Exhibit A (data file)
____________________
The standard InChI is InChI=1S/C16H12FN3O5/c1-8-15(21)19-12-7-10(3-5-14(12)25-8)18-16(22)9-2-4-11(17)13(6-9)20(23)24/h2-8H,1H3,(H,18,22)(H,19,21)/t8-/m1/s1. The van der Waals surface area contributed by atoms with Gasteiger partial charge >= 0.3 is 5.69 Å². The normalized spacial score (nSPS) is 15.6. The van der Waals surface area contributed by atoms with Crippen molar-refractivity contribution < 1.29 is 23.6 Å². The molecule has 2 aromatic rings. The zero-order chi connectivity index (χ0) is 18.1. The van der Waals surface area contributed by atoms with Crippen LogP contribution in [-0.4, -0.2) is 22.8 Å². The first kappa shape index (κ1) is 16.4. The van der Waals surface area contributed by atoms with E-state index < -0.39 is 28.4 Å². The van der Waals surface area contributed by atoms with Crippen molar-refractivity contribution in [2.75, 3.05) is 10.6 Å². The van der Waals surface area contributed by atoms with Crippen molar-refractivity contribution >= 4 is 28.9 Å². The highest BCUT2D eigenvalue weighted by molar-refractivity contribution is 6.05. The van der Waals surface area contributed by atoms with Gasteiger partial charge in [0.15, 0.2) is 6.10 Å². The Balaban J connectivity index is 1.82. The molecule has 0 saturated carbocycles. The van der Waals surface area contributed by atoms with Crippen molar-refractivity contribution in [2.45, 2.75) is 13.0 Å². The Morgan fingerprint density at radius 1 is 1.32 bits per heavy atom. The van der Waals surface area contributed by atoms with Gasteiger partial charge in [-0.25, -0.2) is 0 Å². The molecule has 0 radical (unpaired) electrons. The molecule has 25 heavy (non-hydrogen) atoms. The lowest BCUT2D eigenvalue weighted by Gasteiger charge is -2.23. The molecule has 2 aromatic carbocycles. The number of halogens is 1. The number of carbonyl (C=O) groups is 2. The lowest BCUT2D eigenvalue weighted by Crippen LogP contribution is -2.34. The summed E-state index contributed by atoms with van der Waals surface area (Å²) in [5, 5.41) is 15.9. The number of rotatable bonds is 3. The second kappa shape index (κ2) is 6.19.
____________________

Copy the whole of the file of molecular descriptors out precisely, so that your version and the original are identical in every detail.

The standard InChI is InChI=1S/C16H12FN3O5/c1-8-15(21)19-12-7-10(3-5-14(12)25-8)18-16(22)9-2-4-11(17)13(6-9)20(23)24/h2-8H,1H3,(H,18,22)(H,19,21)/t8-/m1/s1. The van der Waals surface area contributed by atoms with Gasteiger partial charge >= 0.3 is 5.69 Å². The normalized spacial score (nSPS) is 15.6. The van der Waals surface area contributed by atoms with Crippen molar-refractivity contribution < 1.29 is 23.6 Å². The molecule has 2 aromatic rings. The zero-order chi connectivity index (χ0) is 18.1. The van der Waals surface area contributed by atoms with Crippen LogP contribution in [-0.4, -0.2) is 22.8 Å². The first kappa shape index (κ1) is 16.4. The van der Waals surface area contributed by atoms with E-state index < -0.39 is 28.4 Å². The van der Waals surface area contributed by atoms with Crippen molar-refractivity contribution in [2.75, 3.05) is 10.6 Å². The van der Waals surface area contributed by atoms with Crippen molar-refractivity contribution >= 4 is 28.9 Å². The highest BCUT2D eigenvalue weighted by molar-refractivity contribution is 6.05. The van der Waals surface area contributed by atoms with Gasteiger partial charge in [0.15, 0.2) is 6.10 Å². The Balaban J connectivity index is 1.82. The molecule has 0 saturated carbocycles. The van der Waals surface area contributed by atoms with Crippen molar-refractivity contribution in [2.45, 2.75) is 13.0 Å². The Morgan fingerprint density at radius 1 is 1.32 bits per heavy atom. The van der Waals surface area contributed by atoms with Gasteiger partial charge in [-0.25, -0.2) is 0 Å². The molecule has 0 radical (unpaired) electrons. The molecule has 25 heavy (non-hydrogen) atoms. The lowest BCUT2D eigenvalue weighted by Gasteiger charge is -2.23. The molecule has 2 aromatic carbocycles. The number of halogens is 1. The number of carbonyl (C=O) groups is 2. The lowest BCUT2D eigenvalue weighted by Crippen LogP contribution is -2.34. The summed E-state index contributed by atoms with van der Waals surface area (Å²) in [5, 5.41) is 15.9. The number of rotatable bonds is 3. The second kappa shape index (κ2) is 6.19.